Inflation has been running low “recently”? Actually, “inflation” (defined as core personal consumption expenditure price growth YoY) has been below 2% since April 2012 and below 3% since July 1992. Notice that hourly wage growth for production and nonsupervisory employees has remained low as well, particularly since 2007.

Of course, home price increases have been far greater than the “inflation” rate used by The Fed. The recent FHFA Purchase-only home price index YoY (released this morning for June) has US home prices growing at 6.62% YoY while “inflation” is growing at a palty 1.40% YoY.

But nothing really seems to be working as expected by some. Expanding the M2 Money Supply was supposed to increase Real GDP, but that really hasn’t worked since the Reagan/Clinton recovery when M2 Money Supply growth dropped from over 12.5% YoY in 1983 to 0.1% YoY in April 1995 under President Clinton and Federal Reserve Chair Alan “Maestro” Greenspan. Robert Rubin was the Treasury Secretary.

Notice that M2 Money growth has almost always been higher than real GDP growth since 1995. Hence, M2 Money Velocity has mostly been declining since 1997.

What about the old model where additional Federal debt is okay as long as real GDP growth is greater than Federal debt growth? We are nearly at that point again after decades of rapid Federal debt growth with modest real GDP growth.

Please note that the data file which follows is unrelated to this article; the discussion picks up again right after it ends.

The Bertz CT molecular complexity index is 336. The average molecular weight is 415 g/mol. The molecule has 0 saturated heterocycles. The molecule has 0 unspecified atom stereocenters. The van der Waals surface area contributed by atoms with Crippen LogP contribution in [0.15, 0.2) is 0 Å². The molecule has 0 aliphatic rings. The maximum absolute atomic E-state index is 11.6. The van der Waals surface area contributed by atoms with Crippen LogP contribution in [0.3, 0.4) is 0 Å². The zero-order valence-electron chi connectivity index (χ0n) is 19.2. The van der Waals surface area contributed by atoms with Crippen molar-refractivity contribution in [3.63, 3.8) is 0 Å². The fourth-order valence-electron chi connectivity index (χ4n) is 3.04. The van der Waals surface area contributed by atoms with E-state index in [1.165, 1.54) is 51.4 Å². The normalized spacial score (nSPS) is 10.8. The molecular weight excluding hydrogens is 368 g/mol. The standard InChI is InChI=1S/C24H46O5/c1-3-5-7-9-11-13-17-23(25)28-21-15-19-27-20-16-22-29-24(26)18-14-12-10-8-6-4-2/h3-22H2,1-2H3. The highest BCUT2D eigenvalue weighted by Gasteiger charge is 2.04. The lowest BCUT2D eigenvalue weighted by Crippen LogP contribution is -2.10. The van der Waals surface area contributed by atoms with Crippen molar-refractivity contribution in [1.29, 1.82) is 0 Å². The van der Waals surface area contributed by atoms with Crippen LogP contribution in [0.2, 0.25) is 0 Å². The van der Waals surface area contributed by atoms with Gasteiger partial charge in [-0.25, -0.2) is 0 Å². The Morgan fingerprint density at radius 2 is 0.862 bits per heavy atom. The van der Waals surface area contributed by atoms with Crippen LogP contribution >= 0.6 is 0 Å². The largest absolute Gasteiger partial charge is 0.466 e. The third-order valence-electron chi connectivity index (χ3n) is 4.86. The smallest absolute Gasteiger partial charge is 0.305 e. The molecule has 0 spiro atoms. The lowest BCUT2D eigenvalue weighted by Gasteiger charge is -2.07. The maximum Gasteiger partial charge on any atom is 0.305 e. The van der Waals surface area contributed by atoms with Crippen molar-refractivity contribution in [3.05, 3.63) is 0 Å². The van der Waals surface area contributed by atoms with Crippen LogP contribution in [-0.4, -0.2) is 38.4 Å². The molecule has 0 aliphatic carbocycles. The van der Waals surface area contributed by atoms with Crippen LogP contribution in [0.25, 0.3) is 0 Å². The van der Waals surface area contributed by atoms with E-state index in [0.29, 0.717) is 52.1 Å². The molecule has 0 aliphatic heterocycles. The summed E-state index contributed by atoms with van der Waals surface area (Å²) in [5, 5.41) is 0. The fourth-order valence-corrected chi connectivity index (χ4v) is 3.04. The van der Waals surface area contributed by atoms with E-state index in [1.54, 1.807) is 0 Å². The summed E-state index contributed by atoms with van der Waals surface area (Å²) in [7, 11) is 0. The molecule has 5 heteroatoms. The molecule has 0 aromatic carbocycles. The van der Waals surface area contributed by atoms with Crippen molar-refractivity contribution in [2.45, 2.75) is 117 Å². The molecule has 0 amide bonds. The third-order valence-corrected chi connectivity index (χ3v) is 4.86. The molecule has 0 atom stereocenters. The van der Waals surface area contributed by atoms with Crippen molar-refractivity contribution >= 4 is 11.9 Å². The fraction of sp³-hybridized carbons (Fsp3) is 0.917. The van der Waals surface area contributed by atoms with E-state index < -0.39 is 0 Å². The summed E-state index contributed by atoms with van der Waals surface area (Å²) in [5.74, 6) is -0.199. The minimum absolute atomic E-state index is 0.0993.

I am guessing that rather than raise rates next year, The Fed may be forced to expand their balance sheet … again. Giving more oxygen to the asset bubbles.

frankoxy

As many Americans are forced to switch from exotic beers like Heineken to less expensive beers like Pabst Blue Ribbon. 

 

Atlanta Fed Increases Q3 Real GDP Forecast To 3.0% As Catastrophe Bonds Plunge (Fed Not Likely To Raise Rates Again Until September 2017 Meeting)

The Atlanta Fed’s GDPNow model forecast for real GDP growth (seasonally adjusted annual rate) in the third quarter of 2017 is 3.0 percent on September 8, up from 2.9 percent on September 6. The forecast of the contribution of inventory investment to third-quarter real GDP growth increased from 0.87 percentage points to 0.94 percentage points after this morning’s wholesale trade report from the U.S. Census Bureau.

atlfedgdp090817

Of course, these GDP numbers do not yet include the horrific damages caused by Harvey or Irma (while Jose is pushing out into the Atlantic Ocean). The damage to housing, commercial real estate and automobiles from Harvey and Irma will be quite extensive.

hurrmap

Catastrophe (Cat) bonds took a big plunge on Irma.

catbonds

The extensive hurricane damage is likely to reduce the chance of a Fed rate hike. As of today, the implied probability of a Fed rate hike does not exceed 50% until the September 26, 2018 meeting. And then it is only 55.3%.

wirp090817

The most likely path of Fed rate hikes is beginning to look like the train from the movie “Snowpiercer.”

mostlikely

Be safe Texans and Floridians.